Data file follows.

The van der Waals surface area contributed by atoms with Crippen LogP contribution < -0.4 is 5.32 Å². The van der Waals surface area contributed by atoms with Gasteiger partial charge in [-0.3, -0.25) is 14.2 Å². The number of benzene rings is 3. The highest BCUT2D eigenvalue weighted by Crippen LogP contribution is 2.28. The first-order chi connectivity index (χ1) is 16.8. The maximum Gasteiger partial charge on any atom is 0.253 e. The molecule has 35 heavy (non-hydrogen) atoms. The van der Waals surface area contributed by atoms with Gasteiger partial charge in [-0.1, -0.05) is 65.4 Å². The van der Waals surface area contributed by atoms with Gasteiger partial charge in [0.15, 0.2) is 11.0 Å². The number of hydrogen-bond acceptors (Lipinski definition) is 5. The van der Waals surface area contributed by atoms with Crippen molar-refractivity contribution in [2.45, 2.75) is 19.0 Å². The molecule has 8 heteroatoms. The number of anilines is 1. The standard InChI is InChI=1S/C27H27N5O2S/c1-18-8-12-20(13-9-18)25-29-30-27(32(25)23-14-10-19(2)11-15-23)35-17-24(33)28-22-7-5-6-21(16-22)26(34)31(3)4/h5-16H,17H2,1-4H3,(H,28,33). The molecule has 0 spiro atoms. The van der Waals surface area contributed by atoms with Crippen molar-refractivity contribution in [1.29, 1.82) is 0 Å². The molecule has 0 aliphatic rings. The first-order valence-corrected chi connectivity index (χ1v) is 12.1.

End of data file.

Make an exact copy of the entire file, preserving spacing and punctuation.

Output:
The van der Waals surface area contributed by atoms with Crippen LogP contribution < -0.4 is 5.32 Å². The van der Waals surface area contributed by atoms with Gasteiger partial charge in [-0.3, -0.25) is 14.2 Å². The number of benzene rings is 3. The highest BCUT2D eigenvalue weighted by Crippen LogP contribution is 2.28. The first-order chi connectivity index (χ1) is 16.8. The maximum Gasteiger partial charge on any atom is 0.253 e. The molecule has 35 heavy (non-hydrogen) atoms. The van der Waals surface area contributed by atoms with Gasteiger partial charge in [-0.1, -0.05) is 65.4 Å². The van der Waals surface area contributed by atoms with Gasteiger partial charge in [0.15, 0.2) is 11.0 Å². The number of hydrogen-bond acceptors (Lipinski definition) is 5. The van der Waals surface area contributed by atoms with Crippen molar-refractivity contribution in [2.45, 2.75) is 19.0 Å². The molecule has 8 heteroatoms. The number of anilines is 1. The standard InChI is InChI=1S/C27H27N5O2S/c1-18-8-12-20(13-9-18)25-29-30-27(32(25)23-14-10-19(2)11-15-23)35-17-24(33)28-22-7-5-6-21(16-22)26(34)31(3)4/h5-16H,17H2,1-4H3,(H,28,33). The molecule has 0 spiro atoms. The van der Waals surface area contributed by atoms with Crippen molar-refractivity contribution in [1.29, 1.82) is 0 Å². The molecule has 0 aliphatic rings. The first-order valence-corrected chi connectivity index (χ1v) is 12.1.